Anti-Anarchism: An anarchist is someone who believes that all forms of rulership are wrong. Anarchists are commonly associated with burning the American flag, an act which would have been banned had the bill Utah Senator Orrin Hatch proposed been passed by Congress. The anti-anarchist wheels are spinning. Although anarchists pose little to no threat to the actual power of those who have it, they do have the power to change minds, something only the government wants to have control over.

Anti-Communism and Anti-Liberalism: These two are self-explanatory and fall much under the anti-anarchism category, although the tenets of the two differ in many respects.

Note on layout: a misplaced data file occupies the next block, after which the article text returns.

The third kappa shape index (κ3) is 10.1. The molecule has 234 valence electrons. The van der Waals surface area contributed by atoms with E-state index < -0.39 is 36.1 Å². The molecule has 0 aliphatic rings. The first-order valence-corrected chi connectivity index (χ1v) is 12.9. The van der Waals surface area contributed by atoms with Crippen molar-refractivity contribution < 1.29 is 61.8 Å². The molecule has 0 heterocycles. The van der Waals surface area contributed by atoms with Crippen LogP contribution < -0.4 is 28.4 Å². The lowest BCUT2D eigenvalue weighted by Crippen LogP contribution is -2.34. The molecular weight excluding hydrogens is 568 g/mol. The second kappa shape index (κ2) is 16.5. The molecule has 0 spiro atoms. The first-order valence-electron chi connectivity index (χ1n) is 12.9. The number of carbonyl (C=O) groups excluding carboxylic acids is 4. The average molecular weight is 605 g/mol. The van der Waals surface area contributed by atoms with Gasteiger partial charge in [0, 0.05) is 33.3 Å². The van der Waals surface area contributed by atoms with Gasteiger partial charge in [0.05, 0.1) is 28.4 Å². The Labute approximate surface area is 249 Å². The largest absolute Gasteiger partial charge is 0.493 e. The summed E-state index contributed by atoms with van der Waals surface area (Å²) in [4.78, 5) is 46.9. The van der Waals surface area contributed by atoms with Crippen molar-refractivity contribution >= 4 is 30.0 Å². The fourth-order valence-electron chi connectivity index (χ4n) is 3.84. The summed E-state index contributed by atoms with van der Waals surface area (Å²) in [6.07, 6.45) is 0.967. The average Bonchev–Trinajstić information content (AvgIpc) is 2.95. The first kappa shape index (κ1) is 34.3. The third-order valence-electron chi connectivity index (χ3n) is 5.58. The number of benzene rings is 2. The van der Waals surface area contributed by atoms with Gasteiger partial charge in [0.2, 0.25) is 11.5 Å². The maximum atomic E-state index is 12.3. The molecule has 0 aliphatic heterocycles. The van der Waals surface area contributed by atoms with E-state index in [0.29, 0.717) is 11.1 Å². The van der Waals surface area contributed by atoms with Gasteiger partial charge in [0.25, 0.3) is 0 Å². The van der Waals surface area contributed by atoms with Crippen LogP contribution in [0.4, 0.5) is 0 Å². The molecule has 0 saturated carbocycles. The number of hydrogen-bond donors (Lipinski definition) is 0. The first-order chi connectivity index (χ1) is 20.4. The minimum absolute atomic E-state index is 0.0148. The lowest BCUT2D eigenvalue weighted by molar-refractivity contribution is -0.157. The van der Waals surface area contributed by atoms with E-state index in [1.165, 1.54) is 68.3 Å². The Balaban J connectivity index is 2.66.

Just as people thousands of years ago created different religions to control primitive people ("Thou Shalt Not Kill"!), governments spark nationalism in turbulent times (a Presidential approval rating dipping down to around 30% qualifies as a turbulent time) to control primitive people.

And just as Christians cannot put up nativity scenes in public and the Bible cannot be taught in public schools, the national anthem should not be sung in public. Worship is done at home in private, or at designated places of worship on private property. People went to the All-Star Game to watch an All-Star Game, not to watch Carrie Underwood make them feel good about their country. And while we're at it, "God Bless America" gets the old heave-ho, too. Worship God and the country at home, where it belongs.